“I’m flexible and I’m fast, which are two important qualities for this specific business, as the deadlines are very short, usually two or three days,” he says. “It has happened in the past that I was asked to provide something in a few hours only.”

Duvert’s melodic brilliance and his ability to deliver compositions that both meet the deadline and wow the audience have led him to garner widespread praise throughout the industry. 

“I believe Guy’s experience as a filmmaker strongly informs his work and allows him to more effectively create his music in a way that enhances storytelling, which is the most important part of our work,” says Netflix Music Creative and Pusher Music co-founder Rudy Chung.

“From the biggest Hollywood blockbusters to more intimate independent fare, Guy anticipates what our clients’ needs are, oftentimes before they are able to articulate it themselves.”

Through established reputation with Pusher Music, Duvert continues to create captivating film trailers for numerous award-winning filmmakers and international production companies.

He says, “I feel very lucky by the trust that Pusher has given me. Even when I had other projects on, I always tried to stay available for them, as it has always been a pleasure working with them.

What sets Duvert apart from the myriad of composers in today’s industry, is his creative perception of how a single piece of music can hold such a euphoric impact over the listener– and his ability to utilize that in support of the film.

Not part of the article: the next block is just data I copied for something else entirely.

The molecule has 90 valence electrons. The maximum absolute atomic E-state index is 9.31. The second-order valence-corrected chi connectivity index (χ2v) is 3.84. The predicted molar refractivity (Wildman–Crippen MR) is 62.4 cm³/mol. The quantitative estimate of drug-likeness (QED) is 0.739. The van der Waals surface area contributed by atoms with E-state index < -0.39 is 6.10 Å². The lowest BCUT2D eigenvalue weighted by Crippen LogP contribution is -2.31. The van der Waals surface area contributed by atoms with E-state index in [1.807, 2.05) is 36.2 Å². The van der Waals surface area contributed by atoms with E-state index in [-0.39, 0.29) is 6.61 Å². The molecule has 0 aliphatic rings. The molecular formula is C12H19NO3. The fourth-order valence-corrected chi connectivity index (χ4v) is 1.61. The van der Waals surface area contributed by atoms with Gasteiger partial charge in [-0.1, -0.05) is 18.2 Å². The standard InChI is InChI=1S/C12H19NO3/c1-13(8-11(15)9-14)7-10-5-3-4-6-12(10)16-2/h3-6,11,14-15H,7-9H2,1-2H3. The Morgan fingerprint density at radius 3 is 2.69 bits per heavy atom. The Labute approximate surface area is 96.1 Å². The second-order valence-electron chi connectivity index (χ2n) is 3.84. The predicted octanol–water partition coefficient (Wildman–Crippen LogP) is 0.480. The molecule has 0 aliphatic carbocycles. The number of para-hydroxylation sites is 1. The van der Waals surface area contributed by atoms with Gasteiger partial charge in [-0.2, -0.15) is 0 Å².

Acting as the musical pillar behind the scenes, he is known as the director’s right-hand-man when it comes to orchestrating original sounds to support the vision of the film. 

“The first part is to discuss with the director, in order to understand what he wants, what he feels, what he desires,” he says. 

“In some cases they can have a very strong idea of what they want, in some others, it’s very vague. Most of them don’t know music, so I need to translate their impressions into musical ideas.”

Along with his uncanny ability to summarise an entire film into a concise and captivating clip, his original score compositions have become easily recognizable within many high-profile international television programs.

In 2020 Duvert demonstrated his unparalleled musical range as the composer for the French show “District Z,” which is known for being Europe’s most expensive and ambitious game show.

Set in a Zombie themed world, the reality show follows six celebrities who confront the living dead and overcome gruesome challenges for a chance to win gold. The incredibly successful show garnered groundbreaking ratings with more than 5 million people viewing the program in France (26% of the country’s TV viewers!).

Duvert had the enormous task of composing the score for the popular show, which required him to utilize a diverse range of original sounds.

He says, “The amount of music that I had to compose was huge, as the music editing of these kinds of shows are very different from fiction, much more ultra cut.”